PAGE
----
You should feel good about eating yogurt, as it’s a key part of the healthiest diet on the planet—the Mediterranean diet.
But you need to be careful about which type of yogurt you eat—especially considering there is now a bewildering array of brands and products on grocery store shelves. In fact, in the average U.S. grocery store, there are now more than 300 different yogurt products from which to choose.
So, today, let’s go over four steps to picking a good, healthy yogurt…
How to choose a delicious, healthy yogurt
1. Opt for less processing. As I always advise, your diet should mainly consist of whole foods. And you should stay away from processed foods.
Nutritional researchers use a handy index called NOVA to classify foods based on their amount of processing. (You can learn more about the NOVA system at world.openfoodfacts.org/nova.)
So, for example, the least-processed foods include things like fruits, vegetables, seeds, nuts, eggs, dairy, meat, fish, and seafood. (These foods are typically found around the perimeter of grocery stores—as they require refrigeration.)
By comparison, the ultra-processed foods include things like soft drinks, boxed cereals, sugary snacks, and frozen meals. (These foods are typically found in the center aisles of grocery stores.)
Sadly, Americans get 58 percent of their calories, on average, from ultra-processed foods. And all this “junk food” is taking a toll on our health…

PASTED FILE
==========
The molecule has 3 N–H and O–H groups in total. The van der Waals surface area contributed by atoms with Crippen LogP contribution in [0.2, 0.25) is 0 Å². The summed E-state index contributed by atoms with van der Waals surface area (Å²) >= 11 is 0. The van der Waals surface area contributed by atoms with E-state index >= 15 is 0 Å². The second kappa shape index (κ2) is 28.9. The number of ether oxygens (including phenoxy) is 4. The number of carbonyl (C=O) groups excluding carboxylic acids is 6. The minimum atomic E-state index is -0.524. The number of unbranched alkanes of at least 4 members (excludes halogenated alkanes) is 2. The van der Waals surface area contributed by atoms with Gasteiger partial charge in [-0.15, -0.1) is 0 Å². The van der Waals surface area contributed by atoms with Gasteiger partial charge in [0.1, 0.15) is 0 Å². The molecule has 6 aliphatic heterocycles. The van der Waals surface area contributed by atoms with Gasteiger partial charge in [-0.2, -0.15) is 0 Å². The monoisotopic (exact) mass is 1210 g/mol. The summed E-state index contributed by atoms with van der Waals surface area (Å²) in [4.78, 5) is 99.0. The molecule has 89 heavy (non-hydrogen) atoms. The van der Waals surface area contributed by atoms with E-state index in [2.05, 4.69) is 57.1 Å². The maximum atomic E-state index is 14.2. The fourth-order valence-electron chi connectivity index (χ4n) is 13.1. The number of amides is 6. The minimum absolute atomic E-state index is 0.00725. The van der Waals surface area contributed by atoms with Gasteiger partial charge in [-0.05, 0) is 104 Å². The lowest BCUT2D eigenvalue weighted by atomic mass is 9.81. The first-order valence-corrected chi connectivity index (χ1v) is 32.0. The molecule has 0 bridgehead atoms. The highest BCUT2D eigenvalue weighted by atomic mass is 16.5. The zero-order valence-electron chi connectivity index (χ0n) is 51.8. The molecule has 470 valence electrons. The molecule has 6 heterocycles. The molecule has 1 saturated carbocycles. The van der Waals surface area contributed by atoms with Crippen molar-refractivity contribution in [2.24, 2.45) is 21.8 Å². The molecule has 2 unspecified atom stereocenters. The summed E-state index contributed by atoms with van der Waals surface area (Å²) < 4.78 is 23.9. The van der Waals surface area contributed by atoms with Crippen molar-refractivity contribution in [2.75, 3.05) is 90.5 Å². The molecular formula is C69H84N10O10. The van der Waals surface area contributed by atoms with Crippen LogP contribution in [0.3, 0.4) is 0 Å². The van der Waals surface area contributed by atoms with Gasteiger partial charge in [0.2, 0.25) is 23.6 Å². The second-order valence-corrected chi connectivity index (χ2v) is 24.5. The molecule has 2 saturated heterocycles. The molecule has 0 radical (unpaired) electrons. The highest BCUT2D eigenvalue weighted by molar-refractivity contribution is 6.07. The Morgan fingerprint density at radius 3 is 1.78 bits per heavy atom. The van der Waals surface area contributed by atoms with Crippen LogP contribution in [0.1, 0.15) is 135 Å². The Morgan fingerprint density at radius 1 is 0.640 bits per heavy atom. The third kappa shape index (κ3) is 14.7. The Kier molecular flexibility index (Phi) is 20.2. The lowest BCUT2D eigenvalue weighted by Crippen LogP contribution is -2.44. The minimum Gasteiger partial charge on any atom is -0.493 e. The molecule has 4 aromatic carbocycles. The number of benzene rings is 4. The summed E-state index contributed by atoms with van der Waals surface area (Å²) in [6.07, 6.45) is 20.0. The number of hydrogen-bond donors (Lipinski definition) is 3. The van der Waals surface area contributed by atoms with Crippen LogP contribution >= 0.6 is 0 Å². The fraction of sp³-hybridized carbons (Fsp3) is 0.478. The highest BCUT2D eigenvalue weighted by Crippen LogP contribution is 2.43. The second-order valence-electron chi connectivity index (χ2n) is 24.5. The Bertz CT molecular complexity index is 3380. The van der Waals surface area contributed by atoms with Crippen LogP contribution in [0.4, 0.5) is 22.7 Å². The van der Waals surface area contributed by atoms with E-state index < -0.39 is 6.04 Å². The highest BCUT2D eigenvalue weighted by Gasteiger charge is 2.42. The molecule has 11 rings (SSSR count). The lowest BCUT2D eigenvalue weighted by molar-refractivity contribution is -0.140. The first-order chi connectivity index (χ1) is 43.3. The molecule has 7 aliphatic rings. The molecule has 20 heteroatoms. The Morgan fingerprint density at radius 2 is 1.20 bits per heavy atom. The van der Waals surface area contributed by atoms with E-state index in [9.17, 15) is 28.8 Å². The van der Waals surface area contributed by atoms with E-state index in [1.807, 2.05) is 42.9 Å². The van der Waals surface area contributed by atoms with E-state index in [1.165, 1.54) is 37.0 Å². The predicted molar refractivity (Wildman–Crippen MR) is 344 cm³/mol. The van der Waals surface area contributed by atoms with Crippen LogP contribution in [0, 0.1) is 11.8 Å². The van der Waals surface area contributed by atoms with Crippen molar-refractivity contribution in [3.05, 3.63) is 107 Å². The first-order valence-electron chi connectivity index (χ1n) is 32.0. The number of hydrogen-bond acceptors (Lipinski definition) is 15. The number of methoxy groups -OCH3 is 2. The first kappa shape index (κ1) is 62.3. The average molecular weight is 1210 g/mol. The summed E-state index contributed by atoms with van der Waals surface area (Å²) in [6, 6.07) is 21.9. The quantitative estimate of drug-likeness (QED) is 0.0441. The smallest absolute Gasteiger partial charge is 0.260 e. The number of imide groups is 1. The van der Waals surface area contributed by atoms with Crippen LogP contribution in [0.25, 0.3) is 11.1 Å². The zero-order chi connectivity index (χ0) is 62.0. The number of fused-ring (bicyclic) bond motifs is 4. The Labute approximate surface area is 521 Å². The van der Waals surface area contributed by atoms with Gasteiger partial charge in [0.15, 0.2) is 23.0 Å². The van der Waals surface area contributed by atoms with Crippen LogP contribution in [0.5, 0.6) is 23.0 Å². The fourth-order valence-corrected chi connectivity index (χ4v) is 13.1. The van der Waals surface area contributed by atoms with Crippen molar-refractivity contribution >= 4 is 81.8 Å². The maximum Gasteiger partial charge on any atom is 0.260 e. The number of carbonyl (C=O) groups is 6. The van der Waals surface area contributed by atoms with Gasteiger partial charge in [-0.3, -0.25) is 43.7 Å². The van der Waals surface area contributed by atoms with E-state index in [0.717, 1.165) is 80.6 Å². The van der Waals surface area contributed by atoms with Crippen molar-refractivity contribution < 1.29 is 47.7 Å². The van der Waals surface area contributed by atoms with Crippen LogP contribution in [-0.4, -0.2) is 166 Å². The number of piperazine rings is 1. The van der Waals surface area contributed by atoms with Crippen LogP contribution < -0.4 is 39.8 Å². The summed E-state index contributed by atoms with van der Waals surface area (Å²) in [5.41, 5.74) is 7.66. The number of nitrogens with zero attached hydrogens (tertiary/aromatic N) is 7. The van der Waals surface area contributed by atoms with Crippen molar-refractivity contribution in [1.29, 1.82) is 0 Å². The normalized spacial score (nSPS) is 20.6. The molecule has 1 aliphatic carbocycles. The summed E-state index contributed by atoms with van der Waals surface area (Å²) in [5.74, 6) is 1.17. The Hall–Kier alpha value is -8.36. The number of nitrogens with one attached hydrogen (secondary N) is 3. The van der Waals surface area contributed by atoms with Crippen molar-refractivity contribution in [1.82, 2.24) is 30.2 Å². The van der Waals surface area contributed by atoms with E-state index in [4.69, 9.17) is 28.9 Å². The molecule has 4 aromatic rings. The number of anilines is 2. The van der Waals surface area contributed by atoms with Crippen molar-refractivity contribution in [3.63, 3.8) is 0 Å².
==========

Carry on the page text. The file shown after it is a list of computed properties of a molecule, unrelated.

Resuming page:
In fact, research shows that people who eat the most highly processed foods are the least healthy. And those who eat the most whole foods are the most healthy. (Which also helps explain why the government’s nutritional recommendations to avoid meat, seafood, eggs, and dairy were all wrong, all along!)
When it comes to yogurt, specifically, some varieties fall in the unprocessed category and some varieties fall in the ultra-processed category. To figure out which is which, you’ll need to take a look at the label…
Traditional, authentic yogurt is considered one of the least-processed foods, as it has just two ingredients—whole milk and probiotic bacterial cultures. The bacterial cultures ferment the lactose in the milk to produce lactic acid, leading to changes in its texture and taste. And humans have been using this traditional process to make yogurt (and cheese) for thousands of years!
2. Look for Greek or Icelandic varieties. It can be overwhelming when you see row upon row of yogurt at the grocery store. But here’s one simple key: Look for plain, unflavored Greek or Icelandic (skyr) varieties of yogurt—without added, artificial ingredients.
Greek and Icelandic yogurts are thick, rich, and tart—reminiscent of sour cream. They also have more protein than other varieties of yogurt. In fact, both Greek and Icelandic varieties often contain 14 to 16 grams of protein per serving—compared to just 6 to 7 grams in other types of yogurt.
Just be careful…
Some cheap yogurts claim to be “Greek style,” but when you check the label, they have much less protein than authentic Greek yogurt. So keep an eye out.